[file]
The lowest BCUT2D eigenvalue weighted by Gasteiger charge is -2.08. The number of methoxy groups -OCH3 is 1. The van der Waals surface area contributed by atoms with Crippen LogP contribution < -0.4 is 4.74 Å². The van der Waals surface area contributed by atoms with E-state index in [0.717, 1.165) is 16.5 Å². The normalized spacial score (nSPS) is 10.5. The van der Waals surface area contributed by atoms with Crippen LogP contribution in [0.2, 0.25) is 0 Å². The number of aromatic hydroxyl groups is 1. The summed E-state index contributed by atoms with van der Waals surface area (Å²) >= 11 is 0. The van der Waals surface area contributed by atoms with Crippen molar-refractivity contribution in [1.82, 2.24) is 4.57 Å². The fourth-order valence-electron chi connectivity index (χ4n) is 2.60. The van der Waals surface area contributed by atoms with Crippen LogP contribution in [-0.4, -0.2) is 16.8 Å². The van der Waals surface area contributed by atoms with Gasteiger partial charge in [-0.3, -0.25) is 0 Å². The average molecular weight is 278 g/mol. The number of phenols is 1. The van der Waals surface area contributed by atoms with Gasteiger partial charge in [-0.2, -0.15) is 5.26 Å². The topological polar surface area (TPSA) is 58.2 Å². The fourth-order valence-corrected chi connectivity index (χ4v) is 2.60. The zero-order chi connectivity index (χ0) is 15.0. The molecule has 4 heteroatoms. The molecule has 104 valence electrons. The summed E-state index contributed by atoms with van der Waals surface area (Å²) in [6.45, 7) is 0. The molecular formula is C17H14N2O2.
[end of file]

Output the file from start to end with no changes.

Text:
The lowest BCUT2D eigenvalue weighted by Gasteiger charge is -2.08. The number of methoxy groups -OCH3 is 1. The van der Waals surface area contributed by atoms with Crippen LogP contribution < -0.4 is 4.74 Å². The van der Waals surface area contributed by atoms with E-state index in [0.717, 1.165) is 16.5 Å². The normalized spacial score (nSPS) is 10.5. The van der Waals surface area contributed by atoms with Crippen LogP contribution in [0.2, 0.25) is 0 Å². The number of aromatic hydroxyl groups is 1. The summed E-state index contributed by atoms with van der Waals surface area (Å²) >= 11 is 0. The van der Waals surface area contributed by atoms with Crippen molar-refractivity contribution in [1.82, 2.24) is 4.57 Å². The fourth-order valence-electron chi connectivity index (χ4n) is 2.60. The van der Waals surface area contributed by atoms with Crippen LogP contribution in [-0.4, -0.2) is 16.8 Å². The van der Waals surface area contributed by atoms with Gasteiger partial charge in [-0.3, -0.25) is 0 Å². The average molecular weight is 278 g/mol. The number of phenols is 1. The van der Waals surface area contributed by atoms with Gasteiger partial charge in [-0.2, -0.15) is 5.26 Å². The topological polar surface area (TPSA) is 58.2 Å². The fourth-order valence-corrected chi connectivity index (χ4v) is 2.60. The zero-order chi connectivity index (χ0) is 15.0. The molecule has 4 heteroatoms. The molecule has 104 valence electrons. The summed E-state index contributed by atoms with van der Waals surface area (Å²) in [6.45, 7) is 0. The molecular formula is C17H14N2O2.